by Mark Dawson, Whitby & District Astronomical Society
Both Venus and Saturn are now very low in the WSW evening sky and almost lost to view. Saturn actually lies above Venus on 17 September; look 45 minutes after sunset. Jupiter and Mars lie in the morning twilight sky. Jupiter rises before 1 am by mid-month and is the most conspicuous object visible in the east until dawn. Mars rises a couple of hours after Jupiter, being much fainter and orange in hue. The red planet passes in front of the open star cluster known as the Beehive in cancer on the 9th. The moon lies between Mars and Jupiter on the 1st and is again close to Jupiter on the 28th.
The Autumn Equinox
The autumn equinox falls on 22 September, the date autumn officially commences in the northern hemisphere. For the second time this year the polar axis of our planet is ‘square’ on to the sun and all locations receive equal hours of daylight and darkness. From our vantage point in the northern hemisphere the Sun has re-crossed the celestial equator and is now retreating southwards, arcing ever lower above the southern horizon, its warming rays diminishing in intensity as it does so. Days grow shorter.
The Celestial Ocean – This Island Universe
Many amateur astronomers regard September as one of ‘the special’ months in which to explore the night sky. Conditions outside should still be observer friendly and skies are fully dark by 10 pm. During September the summer Milky Way is at its most conspicuous to the naked eye, though sadly for many inhabitants of the UK this magical aspect of the night sky is all too often rendered invisible because of light pollution. Fortunately the North York Moors still offer up numerous dark oases from which to fully appreciate our galactic heritage. Choose a moonless period, which in September is before the 9th or after the 27th, and allow a good 15 minutes for your eyes to adapt to the conditions before attempting to trace the path of the Milky Way through the brilliant starry canopy above.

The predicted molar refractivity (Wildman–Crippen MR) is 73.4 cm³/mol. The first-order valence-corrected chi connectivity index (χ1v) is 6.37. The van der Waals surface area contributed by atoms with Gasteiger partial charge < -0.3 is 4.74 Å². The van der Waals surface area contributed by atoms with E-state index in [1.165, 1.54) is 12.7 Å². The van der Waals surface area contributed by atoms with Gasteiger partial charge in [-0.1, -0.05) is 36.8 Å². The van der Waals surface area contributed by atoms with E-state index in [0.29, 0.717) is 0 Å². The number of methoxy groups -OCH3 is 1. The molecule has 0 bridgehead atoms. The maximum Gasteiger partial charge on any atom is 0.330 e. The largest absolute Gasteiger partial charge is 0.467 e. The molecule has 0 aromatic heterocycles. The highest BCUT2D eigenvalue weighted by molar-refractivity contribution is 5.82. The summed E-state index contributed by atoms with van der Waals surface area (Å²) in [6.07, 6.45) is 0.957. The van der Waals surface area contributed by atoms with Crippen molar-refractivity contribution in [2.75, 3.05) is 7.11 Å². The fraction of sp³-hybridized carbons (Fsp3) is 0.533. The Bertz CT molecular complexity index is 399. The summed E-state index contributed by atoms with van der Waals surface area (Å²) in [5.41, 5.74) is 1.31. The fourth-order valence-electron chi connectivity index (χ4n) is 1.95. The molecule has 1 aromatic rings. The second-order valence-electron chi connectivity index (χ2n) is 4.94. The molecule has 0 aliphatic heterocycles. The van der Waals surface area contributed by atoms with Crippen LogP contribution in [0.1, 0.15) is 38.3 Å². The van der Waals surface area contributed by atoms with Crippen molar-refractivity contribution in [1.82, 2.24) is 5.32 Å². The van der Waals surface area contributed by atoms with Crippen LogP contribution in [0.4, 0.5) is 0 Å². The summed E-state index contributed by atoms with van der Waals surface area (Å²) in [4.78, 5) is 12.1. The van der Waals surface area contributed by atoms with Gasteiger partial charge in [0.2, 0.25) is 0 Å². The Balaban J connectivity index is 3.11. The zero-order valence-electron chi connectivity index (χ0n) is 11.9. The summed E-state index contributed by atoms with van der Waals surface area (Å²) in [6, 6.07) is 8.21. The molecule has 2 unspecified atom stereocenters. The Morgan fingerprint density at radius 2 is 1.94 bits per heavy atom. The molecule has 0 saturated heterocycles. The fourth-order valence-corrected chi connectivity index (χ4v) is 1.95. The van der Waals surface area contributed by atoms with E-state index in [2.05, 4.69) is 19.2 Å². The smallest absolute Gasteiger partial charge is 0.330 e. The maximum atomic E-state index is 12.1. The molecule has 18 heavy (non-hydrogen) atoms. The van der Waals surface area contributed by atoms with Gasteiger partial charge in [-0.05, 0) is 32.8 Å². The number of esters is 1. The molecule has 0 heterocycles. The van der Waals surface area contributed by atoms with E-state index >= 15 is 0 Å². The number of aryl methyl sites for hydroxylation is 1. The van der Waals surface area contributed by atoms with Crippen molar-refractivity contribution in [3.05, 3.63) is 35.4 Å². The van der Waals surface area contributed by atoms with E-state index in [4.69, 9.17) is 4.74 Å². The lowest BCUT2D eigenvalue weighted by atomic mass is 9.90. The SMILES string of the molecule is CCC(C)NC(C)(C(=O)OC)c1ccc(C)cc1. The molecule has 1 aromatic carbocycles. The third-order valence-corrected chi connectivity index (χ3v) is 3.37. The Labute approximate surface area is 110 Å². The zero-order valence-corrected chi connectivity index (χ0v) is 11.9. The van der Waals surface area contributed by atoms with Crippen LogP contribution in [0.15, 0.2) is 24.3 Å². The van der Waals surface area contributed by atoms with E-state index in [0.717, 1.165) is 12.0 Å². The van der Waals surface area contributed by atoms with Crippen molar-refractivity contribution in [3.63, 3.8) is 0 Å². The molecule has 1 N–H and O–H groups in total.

At this time of year, the Milky Way arches up from the NNE horizon, where it flows through Auriga, highlighted by scintillating Capella, dissects the sky overhead, before flowing down through Sagittarius on the SW horizon. Inbetween these constellations the Milky Way sweeps through Perseus and into the familiar ‘W’ pattern of Cassiopeia, where it is worth while spending some time exploring the star fields and plethora of ‘misty knots’ using a pair of binoculars or small scope. In larger instruments these resolve into glorious star fields and clusters. Moving through Cepheus, the Milky Way then passes overhead, directly through the long axis of Cygnus the swan (also known as the Northern Cross). Here, nearby its chief star, Deneb, the milky stream divides as though passing either side of a long island midstream. Known as the ‘northern rift’, this island is in reality a vast intervening dust cloud hundreds of light years in length and some 4000 light years distant that partly obscures the stellar multitude beyond. The two courses continue on down through Aquila, highlighted by the most southerly star of the ‘summer Triangle’, bright Altair, before broadening through Scutum, a small constellation rich in galactic objects. The river finally spills down over the SW horizon through Sagittarius, an area awash with nebulae, star clusters and dust clouds; hidden within lies the centre of our galaxy.